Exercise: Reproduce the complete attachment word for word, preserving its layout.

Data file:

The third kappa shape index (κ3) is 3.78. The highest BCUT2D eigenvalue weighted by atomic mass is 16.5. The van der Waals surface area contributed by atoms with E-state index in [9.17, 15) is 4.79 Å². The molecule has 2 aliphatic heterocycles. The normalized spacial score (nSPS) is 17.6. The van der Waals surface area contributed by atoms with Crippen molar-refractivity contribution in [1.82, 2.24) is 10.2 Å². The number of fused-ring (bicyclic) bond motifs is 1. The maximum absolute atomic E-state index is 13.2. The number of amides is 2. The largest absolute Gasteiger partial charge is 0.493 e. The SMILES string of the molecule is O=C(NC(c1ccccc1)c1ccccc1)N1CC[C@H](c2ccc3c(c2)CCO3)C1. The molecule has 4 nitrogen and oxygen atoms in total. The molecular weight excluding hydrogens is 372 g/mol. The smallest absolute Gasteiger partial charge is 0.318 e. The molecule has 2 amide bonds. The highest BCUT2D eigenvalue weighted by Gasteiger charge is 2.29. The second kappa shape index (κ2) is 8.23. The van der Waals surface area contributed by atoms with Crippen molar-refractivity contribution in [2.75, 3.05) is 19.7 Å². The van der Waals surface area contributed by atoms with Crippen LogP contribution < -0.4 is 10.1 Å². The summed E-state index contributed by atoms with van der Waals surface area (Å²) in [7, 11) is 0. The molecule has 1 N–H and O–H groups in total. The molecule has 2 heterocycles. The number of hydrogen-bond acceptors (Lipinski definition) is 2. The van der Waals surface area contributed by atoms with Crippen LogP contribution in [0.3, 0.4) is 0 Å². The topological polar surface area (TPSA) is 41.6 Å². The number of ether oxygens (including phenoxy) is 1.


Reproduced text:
The third kappa shape index (κ3) is 3.78. The highest BCUT2D eigenvalue weighted by atomic mass is 16.5. The van der Waals surface area contributed by atoms with E-state index in [9.17, 15) is 4.79 Å². The molecule has 2 aliphatic heterocycles. The normalized spacial score (nSPS) is 17.6. The van der Waals surface area contributed by atoms with Crippen molar-refractivity contribution in [1.82, 2.24) is 10.2 Å². The number of fused-ring (bicyclic) bond motifs is 1. The maximum absolute atomic E-state index is 13.2. The number of amides is 2. The largest absolute Gasteiger partial charge is 0.493 e. The SMILES string of the molecule is O=C(NC(c1ccccc1)c1ccccc1)N1CC[C@H](c2ccc3c(c2)CCO3)C1. The molecule has 4 nitrogen and oxygen atoms in total. The molecular weight excluding hydrogens is 372 g/mol. The smallest absolute Gasteiger partial charge is 0.318 e. The molecule has 2 amide bonds. The highest BCUT2D eigenvalue weighted by Gasteiger charge is 2.29. The second kappa shape index (κ2) is 8.23. The van der Waals surface area contributed by atoms with Crippen molar-refractivity contribution in [2.75, 3.05) is 19.7 Å². The van der Waals surface area contributed by atoms with Crippen LogP contribution < -0.4 is 10.1 Å². The summed E-state index contributed by atoms with van der Waals surface area (Å²) in [7, 11) is 0. The molecule has 1 N–H and O–H groups in total. The molecule has 2 heterocycles. The number of hydrogen-bond acceptors (Lipinski definition) is 2. The van der Waals surface area contributed by atoms with Crippen LogP contribution in [0.3, 0.4) is 0 Å². The topological polar surface area (TPSA) is 41.6 Å². The number of ether oxygens (including phenoxy) is 1.